So the airlines try to sell nonreving as a "'perk" of working for them, in fact the regional dh worked at told them it was worth $10,000 a year. I would have rather had them pay him the extra $10,000 to be honest, it would have been more useful. For non-aviation folks nonreving means non-revenue passenger, it is flying standby if there is a seat available. Airlines have different agreements with other airlines regarding this, at dh's airline I can fly on them and also pay taxes (plus some) to fly on other airlines. Weather I fly on dh's airline or a different one it is still standby, seat available.
So lets start out with this, nonreving is not for the faint of heart. When you nonrev you are last to get on, heck I have had some gate agents send me down to the plane when they aren't even sure there is even a seat left, only to have to walk back up when everyone shows up. You also stand the chance of being treated like crap by the gate agents. Now as a paying passenger you're probably sitting there saying they treat everyone like that, which might be true. The difference is that you (as a paying passenger) can complain or at least be mad about being treated like crap, where as I (when a gate agents screams at me, yes it's happened) has to stand there and smile and say "I'm sorry." Even though I'm not sure what I did and I'm sure not sorry, because if the gate agent reports to the company that I was a rude/angry/pita, in anyway we would lose our pass travel privileges and dh could lose his job. So that's the downside, dealing with unpleasant gate agents, and not knowing if you are going to make your flight, hard to plan a vacation that way.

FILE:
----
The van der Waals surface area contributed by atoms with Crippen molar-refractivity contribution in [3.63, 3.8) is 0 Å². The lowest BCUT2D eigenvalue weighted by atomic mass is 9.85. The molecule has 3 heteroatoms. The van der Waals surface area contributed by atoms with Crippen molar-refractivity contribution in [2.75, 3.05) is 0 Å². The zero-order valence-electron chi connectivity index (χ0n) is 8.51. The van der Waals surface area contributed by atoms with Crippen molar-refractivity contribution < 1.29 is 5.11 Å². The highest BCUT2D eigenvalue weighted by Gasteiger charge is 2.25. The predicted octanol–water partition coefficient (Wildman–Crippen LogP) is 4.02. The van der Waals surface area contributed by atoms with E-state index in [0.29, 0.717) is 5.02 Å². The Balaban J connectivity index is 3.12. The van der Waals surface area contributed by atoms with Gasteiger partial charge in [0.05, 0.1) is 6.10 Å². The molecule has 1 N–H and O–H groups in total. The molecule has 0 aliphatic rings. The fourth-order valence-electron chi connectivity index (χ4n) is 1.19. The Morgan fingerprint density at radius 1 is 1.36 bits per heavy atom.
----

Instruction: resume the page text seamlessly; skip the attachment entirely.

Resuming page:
So the perks when they work are fantastic. We just got back from an awesome whirlwind trip to Japan, courtesy of nonreving. The flip side is that we didn't know we were going for sure until we got on the plane, which makes it hard to plan but thankfully our friends who we were visiting understood. It also meant that we had to adjust our travel day once (or twice) but it all worked out. The key with nonreving is Flexibility.. If we hadn't made the flight we had a backup, and we had a backup to location. If we couldn't go to Japan we would have gone to Europe or Hawaii, or really where ever there were empty seats. Flexible.
The key with nonreving (besides Flexible) is fun! Honestly that's the best way to look at it. One of the most fun nonrev trips I have done was to Disney World for Mickey's Christmas Party with our friends. Originally we were all going to meet in Frankfort, but because of the Lufthansa strike dh and I couldn't get there. So we all changed courses and headed to Orlando for some Disney Fun! Even getting to Florida was a bit of a challenge for dh and I, when we walked into Midway it was chaos due to weather. So instead of going to Orlando we went to Tampa and drove over, I booked the car when we were walking down the jet bridge! Again Flexible.
The honest truth is if you can't be flexible and have to be someone where, or if you don't want to deal with crappy gate agents and middle seats, buy a ticket. I have bought tickets in the past and actually have some for later this year, if its a strict timeline and super important then buy a ticket. Nonreving is not for events where you have to be there. For instance I will buy a ticket to get on the cruise and nonrev home, I for sure don't want to miss the cruise but don't mind if I sit for a day (or two) in the airport on the way home.
So happy travels no matter where you end up!!
"You must always be able to predict what's next and then have the flexibility to evolve."